I just got a call from a gal at Autodesk, on “behalf” of our reseller. Right.
Our reseller is one of the best in the business IMO. Bet they will be happy to hear their company name dragged around.
She asked if I was aware of the subscription center, and if I was “maximizing its benefit”.
She talked as if reading off a list. The poor gal did not realize that is like asking a car owner if they knew what the glove compartment was, and if they knew about the owner’s manual in it.
Maybe a few people would be inept enough to admit they did not know about subscription, but anyone with brains would guess they were pulling your leg if they said no.
Was she trying to see if our reseller “forgot” to mention subscription?
No matter how you slice it, it insulted someone by asking such a question.
How embarrassing for AutoDesk. I never get calls asking if I am getting excessive crashing, or if the CUI bugs we have been dealing with for years and years are still wasting our time.
Between the online surveys and these kinds of calls, more damage is beeing done by uneducated marketing, than good.
As an example of uneducated marketing’s counter productivity, consider that if I paid for subscription, and don’t know of its benefit, the worst thing you can do is remind me I am not using it.
Now I need to reconsider if it’s really worth buying. Fortunately for Autodesk, very few buy subscription for the support, they do it for budget reasons, or the home use license and other minor things.
It is interesting, though, that since NNTP support was cut for discussion groups which are the competition to adesk support, the quality and number of experienced people visiting and helping has gone down.
That is one way to make a support service look better, lower the bar. Problem is the support people learn from the discussion groups too, so bars on both sides went down equally.
It seems Autodesk is “minimizing advertising benefit” to put it in terms their marketing team claims to understand. What a total epic fail, to put in my 9 year old's terms.
Waffling a bit on this comment. The "scripted" questions can be easily explained by a new hire who is not familiar with the company or procedures, and is just the thing a new hire would be assigned to. On the other hand the cold calling process would be arranged by a supervisor who should know what is going on, what the subscription program is, etc.
Sounds like your company needs to work on screening calls: cold calls are a sales reality from anyone with anything to sell (maybe even your company does it).
And cold-calls are just that: thoughtless fishing expeditions to drum up new business (ask many a hapless office intern who bought 200 cases of paper thinking they were saving the company money) and home owners buying useless services.
I don't actually get many sales calls like this, except from resellers that somehow get through.
Its not these calls in general that annoy me, but this one from Autodesk was just so odd.
Even a car dealership that I bought my wifes car from sends me more educated advertisements than Autodesk is.
I really would not have minded the call if it was someone that at least sounded like THEY knew what the subscription center was.
That is just torture to make someone call like that, kind of speaks more about Autodesk's treatment of employees than anything.
I like seeing people work instead of collecting from our taxes, but telemarketing does not fall into my category of productive activity.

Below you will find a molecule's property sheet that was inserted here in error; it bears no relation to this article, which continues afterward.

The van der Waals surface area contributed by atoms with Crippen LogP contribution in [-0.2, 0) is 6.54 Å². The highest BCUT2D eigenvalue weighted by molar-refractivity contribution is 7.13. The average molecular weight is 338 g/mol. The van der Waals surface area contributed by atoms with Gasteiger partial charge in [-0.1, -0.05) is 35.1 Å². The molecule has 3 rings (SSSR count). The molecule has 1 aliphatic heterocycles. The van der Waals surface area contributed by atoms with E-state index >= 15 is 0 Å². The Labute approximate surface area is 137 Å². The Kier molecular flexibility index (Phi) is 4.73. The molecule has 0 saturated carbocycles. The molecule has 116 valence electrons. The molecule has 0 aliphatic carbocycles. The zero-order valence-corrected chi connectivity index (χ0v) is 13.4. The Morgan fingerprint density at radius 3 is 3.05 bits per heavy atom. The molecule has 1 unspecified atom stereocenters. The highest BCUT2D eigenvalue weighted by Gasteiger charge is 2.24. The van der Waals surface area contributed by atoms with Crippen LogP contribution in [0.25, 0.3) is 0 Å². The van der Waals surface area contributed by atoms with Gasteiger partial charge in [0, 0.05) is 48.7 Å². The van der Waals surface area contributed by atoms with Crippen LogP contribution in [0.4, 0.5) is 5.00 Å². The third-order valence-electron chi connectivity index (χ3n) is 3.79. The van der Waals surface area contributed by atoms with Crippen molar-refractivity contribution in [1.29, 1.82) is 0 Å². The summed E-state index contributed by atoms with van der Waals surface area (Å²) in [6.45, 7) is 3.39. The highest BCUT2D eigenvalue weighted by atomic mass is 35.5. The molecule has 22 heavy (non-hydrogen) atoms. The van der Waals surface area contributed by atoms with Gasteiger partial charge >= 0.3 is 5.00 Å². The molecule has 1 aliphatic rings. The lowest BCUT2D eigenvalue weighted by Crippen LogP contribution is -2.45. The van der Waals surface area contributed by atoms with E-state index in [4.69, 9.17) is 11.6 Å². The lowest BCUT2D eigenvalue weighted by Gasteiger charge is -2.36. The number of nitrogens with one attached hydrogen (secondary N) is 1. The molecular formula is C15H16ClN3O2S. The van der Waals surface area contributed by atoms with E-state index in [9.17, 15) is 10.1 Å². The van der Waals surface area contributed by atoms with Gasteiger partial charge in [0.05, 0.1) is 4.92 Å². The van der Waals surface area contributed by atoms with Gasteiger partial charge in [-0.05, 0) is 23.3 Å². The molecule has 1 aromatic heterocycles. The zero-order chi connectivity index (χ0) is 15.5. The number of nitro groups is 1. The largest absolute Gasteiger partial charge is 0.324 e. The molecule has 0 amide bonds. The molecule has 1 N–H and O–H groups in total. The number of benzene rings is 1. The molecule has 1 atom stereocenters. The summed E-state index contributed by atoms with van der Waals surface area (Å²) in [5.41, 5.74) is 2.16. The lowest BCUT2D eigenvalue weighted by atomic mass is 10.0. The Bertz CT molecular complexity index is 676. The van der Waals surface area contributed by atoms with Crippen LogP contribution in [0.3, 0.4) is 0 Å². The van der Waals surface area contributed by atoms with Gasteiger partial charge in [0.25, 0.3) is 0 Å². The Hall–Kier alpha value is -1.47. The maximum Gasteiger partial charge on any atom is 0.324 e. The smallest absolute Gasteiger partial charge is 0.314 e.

You still have to feel for the callers, could have been me in other circumstances....
With all telemarketing, if I didn't initiate the call, I just hang up. I don't care if I'm rude for that or not, I did not ask them to try to steal my time. If I initiate the call, looking for information, or resources, that's a different matter. I'm trying to find something that I believe will benefit me, not what someone else thinks will.
ADSK is no different.
At a guess, that gal was _not_ an autodesk employee, but working for an outsourced telemarketing firm that gave her a script to run though. I've gotten several like that over the years, and never had any reason to think it was a real adesk employee on the other end of the line.
My experience: when a real Autodesk employee initiates contact, they have to date been super-friendly, seeking permission to call by sending an email or letter first, then asking me for best day and time for them to initiate the call. Most also generate a meeting invite after that, and tend to send a same-day reminder to boot just to make sure nothing has changed.
Telemarketers have never been so kind, whether they are contracted by Autodesk or Adobe or Amazon or HP or car dealer or anyone else that calls for no reason out of the blue to initiate a sale. As noted above, if they manage to pass the screening from the front/reception, I tend to just quickly terminate the call too.
I agree, but she said she was specifically with Autodesk, as I asked if she was working for our reseller.
You have a good point, I should ask for more specific info because I bet the Autodesk people I emailed on this have no clue which cronie called. I would love nothing more than to alert them to a "spam in their name" caller.
They never denied that they were doing the calling though, just that they were sorry i did not have a good experience.
Heck, I had a great experience, it made me laugh for quite a while.
Is it possible that Autodesk is seeking to find if users and frequenters of the Forums find Subsription Help a benefit or just an albatross?
Do we expand or curtail the Subscription Center Help offerings?
My own answer to a similar question was expand the Forums. I've never had a need to go straight to Autodesk for a solution as the users here offer a great wealth of knowledge.
Okay - Except for the Serial Number SANFU of 2011 but I doubt anyone in the techinical department took care of that.
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